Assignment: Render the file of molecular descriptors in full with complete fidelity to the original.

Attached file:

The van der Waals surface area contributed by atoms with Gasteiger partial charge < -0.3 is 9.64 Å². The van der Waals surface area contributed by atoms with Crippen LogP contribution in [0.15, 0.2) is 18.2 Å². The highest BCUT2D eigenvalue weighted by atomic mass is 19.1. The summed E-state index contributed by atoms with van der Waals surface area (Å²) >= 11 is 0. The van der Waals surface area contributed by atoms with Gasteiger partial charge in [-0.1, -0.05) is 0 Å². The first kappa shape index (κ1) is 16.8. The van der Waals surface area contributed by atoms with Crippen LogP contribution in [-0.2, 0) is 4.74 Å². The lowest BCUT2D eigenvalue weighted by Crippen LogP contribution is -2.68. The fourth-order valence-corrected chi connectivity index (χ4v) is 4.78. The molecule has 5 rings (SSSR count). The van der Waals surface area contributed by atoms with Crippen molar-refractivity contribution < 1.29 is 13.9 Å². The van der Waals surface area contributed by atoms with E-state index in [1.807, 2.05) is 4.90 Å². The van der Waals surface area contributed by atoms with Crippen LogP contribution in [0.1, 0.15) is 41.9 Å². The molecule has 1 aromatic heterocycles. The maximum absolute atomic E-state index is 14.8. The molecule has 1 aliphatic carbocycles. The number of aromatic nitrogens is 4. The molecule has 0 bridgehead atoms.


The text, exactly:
The van der Waals surface area contributed by atoms with Gasteiger partial charge < -0.3 is 9.64 Å². The van der Waals surface area contributed by atoms with Crippen LogP contribution in [0.15, 0.2) is 18.2 Å². The highest BCUT2D eigenvalue weighted by atomic mass is 19.1. The summed E-state index contributed by atoms with van der Waals surface area (Å²) >= 11 is 0. The van der Waals surface area contributed by atoms with Gasteiger partial charge in [-0.1, -0.05) is 0 Å². The first kappa shape index (κ1) is 16.8. The van der Waals surface area contributed by atoms with Crippen LogP contribution in [-0.2, 0) is 4.74 Å². The lowest BCUT2D eigenvalue weighted by Crippen LogP contribution is -2.68. The fourth-order valence-corrected chi connectivity index (χ4v) is 4.78. The molecule has 5 rings (SSSR count). The van der Waals surface area contributed by atoms with Crippen molar-refractivity contribution < 1.29 is 13.9 Å². The van der Waals surface area contributed by atoms with E-state index in [1.807, 2.05) is 4.90 Å². The van der Waals surface area contributed by atoms with Crippen LogP contribution in [0.1, 0.15) is 41.9 Å². The molecule has 1 aromatic heterocycles. The maximum absolute atomic E-state index is 14.8. The molecule has 1 aliphatic carbocycles. The number of aromatic nitrogens is 4. The molecule has 0 bridgehead atoms.